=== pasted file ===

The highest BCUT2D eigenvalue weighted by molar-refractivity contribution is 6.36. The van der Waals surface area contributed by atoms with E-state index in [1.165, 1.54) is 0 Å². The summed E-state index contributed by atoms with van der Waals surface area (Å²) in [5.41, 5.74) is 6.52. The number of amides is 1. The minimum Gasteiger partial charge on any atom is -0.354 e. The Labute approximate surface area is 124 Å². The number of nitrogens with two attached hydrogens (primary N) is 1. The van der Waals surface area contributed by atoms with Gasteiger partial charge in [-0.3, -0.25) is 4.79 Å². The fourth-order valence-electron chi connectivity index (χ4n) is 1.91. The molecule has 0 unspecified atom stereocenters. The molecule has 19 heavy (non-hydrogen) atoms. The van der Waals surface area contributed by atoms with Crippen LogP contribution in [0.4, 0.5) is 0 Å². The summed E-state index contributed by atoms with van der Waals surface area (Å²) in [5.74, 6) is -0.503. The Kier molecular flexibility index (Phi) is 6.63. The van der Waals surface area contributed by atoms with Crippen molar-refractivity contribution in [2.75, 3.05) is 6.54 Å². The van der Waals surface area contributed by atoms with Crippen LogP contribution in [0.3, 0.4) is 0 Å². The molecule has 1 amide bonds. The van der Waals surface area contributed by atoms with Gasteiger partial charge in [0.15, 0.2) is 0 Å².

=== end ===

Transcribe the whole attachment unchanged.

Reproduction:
The highest BCUT2D eigenvalue weighted by molar-refractivity contribution is 6.36. The van der Waals surface area contributed by atoms with E-state index in [1.165, 1.54) is 0 Å². The summed E-state index contributed by atoms with van der Waals surface area (Å²) in [5.41, 5.74) is 6.52. The number of amides is 1. The minimum Gasteiger partial charge on any atom is -0.354 e. The Labute approximate surface area is 124 Å². The number of nitrogens with two attached hydrogens (primary N) is 1. The van der Waals surface area contributed by atoms with Gasteiger partial charge in [-0.3, -0.25) is 4.79 Å². The fourth-order valence-electron chi connectivity index (χ4n) is 1.91. The molecule has 0 unspecified atom stereocenters. The molecule has 19 heavy (non-hydrogen) atoms. The van der Waals surface area contributed by atoms with Crippen LogP contribution in [0.4, 0.5) is 0 Å². The summed E-state index contributed by atoms with van der Waals surface area (Å²) in [5.74, 6) is -0.503. The Kier molecular flexibility index (Phi) is 6.63. The van der Waals surface area contributed by atoms with Crippen molar-refractivity contribution in [2.75, 3.05) is 6.54 Å². The van der Waals surface area contributed by atoms with Crippen LogP contribution in [0.3, 0.4) is 0 Å². The molecule has 1 amide bonds. The van der Waals surface area contributed by atoms with Gasteiger partial charge in [0.15, 0.2) is 0 Å².